Built to Last
ER ratios per student affect viability.
- By DeJONG-RICHTER
- December 1st, 2013
“Best practices” is a term often used but not always clearly defined. In K-12 financial matters, as in others, one can gain insight into what might constitute best practices by analyzing data from districts nationwide. When our firm heard that a district closed its doors in May 2013 because it couldn’t make payroll, we began an inquiry into what might indicate a district’s financial health. Our research resulted in two key findings:
- District-wide enrollment is a core indicator of financial wellbeing.
- A district’s student expenditure/revenue ratio is likely a key indication of financial viability as well, even when controlling for enrollment.
We looked at school operating expenditures per student, operating revenue per student and student enrollment data, nationwide, to determine what measures appeared to indicate a district’s financial viability and what appeared to predict closure or consolidation.
We found districts that remained open between 2001 and 2008, spent on average 82.62 cents per dollar for each student (operating expenses only), with a mean enrollment of 3,401 students. Districts (or Local Educational Agencies, LEAs) that closed or consolidated during this same timeframe averaged 92.17 cents expended per dollar revenue, with a substantially lower mean of 391 students.
While it came as no surprise that low enrollment appears to be a primary driver of closure or consolidation, the data strongly suggests that LEA expense/revenue (ER) ratios per pupil impact viability independent of enrollment. ER scores vary between open and closing LEAs of similar sizes, not only by raw percentages, but also by behavior as districts grow. In general, ER scores for open LEAs trend slightly higher as a district grows from single-digit enrollment through the thousands before leveling, while closing districts show ER scores that swing wildly by comparison as enrollment grows.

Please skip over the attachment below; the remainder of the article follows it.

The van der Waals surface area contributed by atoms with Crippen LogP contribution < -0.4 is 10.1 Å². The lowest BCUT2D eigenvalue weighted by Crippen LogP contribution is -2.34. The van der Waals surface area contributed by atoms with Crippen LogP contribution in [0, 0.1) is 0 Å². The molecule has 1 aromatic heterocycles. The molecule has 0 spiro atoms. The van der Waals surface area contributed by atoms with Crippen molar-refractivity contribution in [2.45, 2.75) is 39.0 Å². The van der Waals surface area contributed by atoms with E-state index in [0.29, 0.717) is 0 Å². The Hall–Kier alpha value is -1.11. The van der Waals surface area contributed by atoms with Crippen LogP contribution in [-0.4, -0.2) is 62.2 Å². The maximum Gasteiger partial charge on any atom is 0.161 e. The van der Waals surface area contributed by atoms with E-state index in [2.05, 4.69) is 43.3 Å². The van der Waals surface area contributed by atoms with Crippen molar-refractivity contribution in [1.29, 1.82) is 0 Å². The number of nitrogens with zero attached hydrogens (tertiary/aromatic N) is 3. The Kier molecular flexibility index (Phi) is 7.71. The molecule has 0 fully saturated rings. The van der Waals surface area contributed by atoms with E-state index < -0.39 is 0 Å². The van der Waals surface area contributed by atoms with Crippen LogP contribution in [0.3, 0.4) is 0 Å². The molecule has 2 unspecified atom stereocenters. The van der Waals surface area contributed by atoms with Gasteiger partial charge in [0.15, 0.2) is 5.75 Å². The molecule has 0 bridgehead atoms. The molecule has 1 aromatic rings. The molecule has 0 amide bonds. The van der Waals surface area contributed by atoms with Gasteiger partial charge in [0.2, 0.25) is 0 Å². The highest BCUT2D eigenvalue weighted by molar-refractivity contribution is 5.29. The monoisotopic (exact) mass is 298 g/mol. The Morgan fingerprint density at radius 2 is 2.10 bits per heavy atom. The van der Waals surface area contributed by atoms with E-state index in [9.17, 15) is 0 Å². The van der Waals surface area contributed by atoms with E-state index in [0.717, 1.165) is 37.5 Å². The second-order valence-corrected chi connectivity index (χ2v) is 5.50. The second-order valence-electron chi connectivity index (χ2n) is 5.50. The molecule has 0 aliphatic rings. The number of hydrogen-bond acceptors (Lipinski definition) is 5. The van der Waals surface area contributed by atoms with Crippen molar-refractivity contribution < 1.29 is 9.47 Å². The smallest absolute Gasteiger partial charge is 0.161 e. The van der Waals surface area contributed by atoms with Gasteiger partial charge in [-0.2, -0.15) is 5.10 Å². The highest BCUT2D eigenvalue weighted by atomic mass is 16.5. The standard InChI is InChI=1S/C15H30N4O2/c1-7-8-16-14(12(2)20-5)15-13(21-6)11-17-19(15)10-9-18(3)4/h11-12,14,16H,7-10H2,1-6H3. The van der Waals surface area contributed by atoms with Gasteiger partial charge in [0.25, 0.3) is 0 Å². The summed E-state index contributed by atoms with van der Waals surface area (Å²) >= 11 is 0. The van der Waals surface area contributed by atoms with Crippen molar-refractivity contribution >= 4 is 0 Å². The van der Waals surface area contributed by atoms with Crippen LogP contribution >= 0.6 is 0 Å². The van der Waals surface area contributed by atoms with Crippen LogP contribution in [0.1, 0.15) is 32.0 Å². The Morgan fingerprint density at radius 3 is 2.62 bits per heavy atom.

It would seem logical to suppose that in addition to the concept of minimum viable enrollment for a school district, the ratio of per-student expenses to revenue is a complementary indicator of viability. The data seems to suggest enrollments above 1,000, and closer to 3,300, place a district in a strong position, provided ER ratios are kept below or at least between 83 and 93 percent, depending in part on district size.
Small districts, below 400, can remain viable provided they have higher revenues and/or lower expenditures per student than their larger counterparts. Furthermore, the data strongly suggests that state education agencies’ policies directly impact districts’ open/closure rates, as state policies govern the number of districts allowed within the state. States without closures in our study averaged 1,000 more students per LEA than the national average.
We welcome comments or questions regarding this study, and hope that the data analyzed will provide some help to districts when assessing their current financial positions relative to enrollment.
To see this report in its entirety or to review the data behind the report, please contact David Sturtz at firstname.lastname@example.org, and/or download the report at dejongrichter.com.
This article originally appeared in the December 2013 issue of School Planning & Management.
DeJONG-RICHTER is recognized as one of the foremost educational facility planning firms in the United States, having worked in 43 states and provinces planning educational facilities. During the past 19 years, DeJONG-RICHTER and its affiliates have completed over 1,500 enrollment projections, 260 Educational Specifications for elementary, middle, and high school facilities, and 200 Facility Master Plans for urban, suburban, and rural communities. DeJONG-RICHTER has helped more than 1,000 school districts position and empower their communities to develop superior learning facilities.